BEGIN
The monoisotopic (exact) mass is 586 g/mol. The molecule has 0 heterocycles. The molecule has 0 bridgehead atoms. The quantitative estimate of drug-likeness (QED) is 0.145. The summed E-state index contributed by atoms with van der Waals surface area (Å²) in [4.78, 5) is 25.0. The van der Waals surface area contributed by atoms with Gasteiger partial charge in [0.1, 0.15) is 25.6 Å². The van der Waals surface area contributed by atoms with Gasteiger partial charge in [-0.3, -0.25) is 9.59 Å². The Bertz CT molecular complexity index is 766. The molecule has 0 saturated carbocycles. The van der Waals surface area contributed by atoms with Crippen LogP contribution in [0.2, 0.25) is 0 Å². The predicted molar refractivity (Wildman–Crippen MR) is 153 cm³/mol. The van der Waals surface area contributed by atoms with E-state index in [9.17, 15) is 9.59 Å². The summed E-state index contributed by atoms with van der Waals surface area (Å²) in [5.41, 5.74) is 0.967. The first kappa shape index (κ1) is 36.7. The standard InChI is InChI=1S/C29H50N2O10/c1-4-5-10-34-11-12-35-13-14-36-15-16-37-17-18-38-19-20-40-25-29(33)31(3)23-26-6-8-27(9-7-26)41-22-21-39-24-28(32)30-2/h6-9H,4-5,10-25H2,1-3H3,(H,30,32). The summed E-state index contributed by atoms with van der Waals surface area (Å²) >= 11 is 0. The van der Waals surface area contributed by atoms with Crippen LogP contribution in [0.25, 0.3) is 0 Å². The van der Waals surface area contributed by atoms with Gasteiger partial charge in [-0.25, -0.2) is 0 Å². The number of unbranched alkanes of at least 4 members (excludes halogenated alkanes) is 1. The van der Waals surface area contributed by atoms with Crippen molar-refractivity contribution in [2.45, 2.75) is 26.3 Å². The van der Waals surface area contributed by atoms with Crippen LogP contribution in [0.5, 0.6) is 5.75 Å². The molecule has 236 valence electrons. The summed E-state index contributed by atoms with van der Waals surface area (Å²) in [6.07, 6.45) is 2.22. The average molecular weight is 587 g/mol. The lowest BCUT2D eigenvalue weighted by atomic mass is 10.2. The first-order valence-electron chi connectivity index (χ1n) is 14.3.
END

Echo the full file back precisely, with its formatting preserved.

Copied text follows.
The monoisotopic (exact) mass is 586 g/mol. The molecule has 0 heterocycles. The molecule has 0 bridgehead atoms. The quantitative estimate of drug-likeness (QED) is 0.145. The summed E-state index contributed by atoms with van der Waals surface area (Å²) in [4.78, 5) is 25.0. The van der Waals surface area contributed by atoms with Gasteiger partial charge in [0.1, 0.15) is 25.6 Å². The van der Waals surface area contributed by atoms with Gasteiger partial charge in [-0.3, -0.25) is 9.59 Å². The Bertz CT molecular complexity index is 766. The molecule has 0 saturated carbocycles. The van der Waals surface area contributed by atoms with Crippen LogP contribution in [0.2, 0.25) is 0 Å². The predicted molar refractivity (Wildman–Crippen MR) is 153 cm³/mol. The van der Waals surface area contributed by atoms with E-state index in [9.17, 15) is 9.59 Å². The summed E-state index contributed by atoms with van der Waals surface area (Å²) in [5.41, 5.74) is 0.967. The first kappa shape index (κ1) is 36.7. The standard InChI is InChI=1S/C29H50N2O10/c1-4-5-10-34-11-12-35-13-14-36-15-16-37-17-18-38-19-20-40-25-29(33)31(3)23-26-6-8-27(9-7-26)41-22-21-39-24-28(32)30-2/h6-9H,4-5,10-25H2,1-3H3,(H,30,32). The summed E-state index contributed by atoms with van der Waals surface area (Å²) >= 11 is 0. The van der Waals surface area contributed by atoms with Crippen LogP contribution in [0.25, 0.3) is 0 Å². The van der Waals surface area contributed by atoms with Gasteiger partial charge in [-0.25, -0.2) is 0 Å². The number of unbranched alkanes of at least 4 members (excludes halogenated alkanes) is 1. The van der Waals surface area contributed by atoms with Crippen molar-refractivity contribution in [2.45, 2.75) is 26.3 Å². The van der Waals surface area contributed by atoms with Crippen LogP contribution in [0.5, 0.6) is 5.75 Å². The molecule has 236 valence electrons. The summed E-state index contributed by atoms with van der Waals surface area (Å²) in [6.07, 6.45) is 2.22. The average molecular weight is 587 g/mol. The lowest BCUT2D eigenvalue weighted by atomic mass is 10.2. The first-order valence-electron chi connectivity index (χ1n) is 14.3.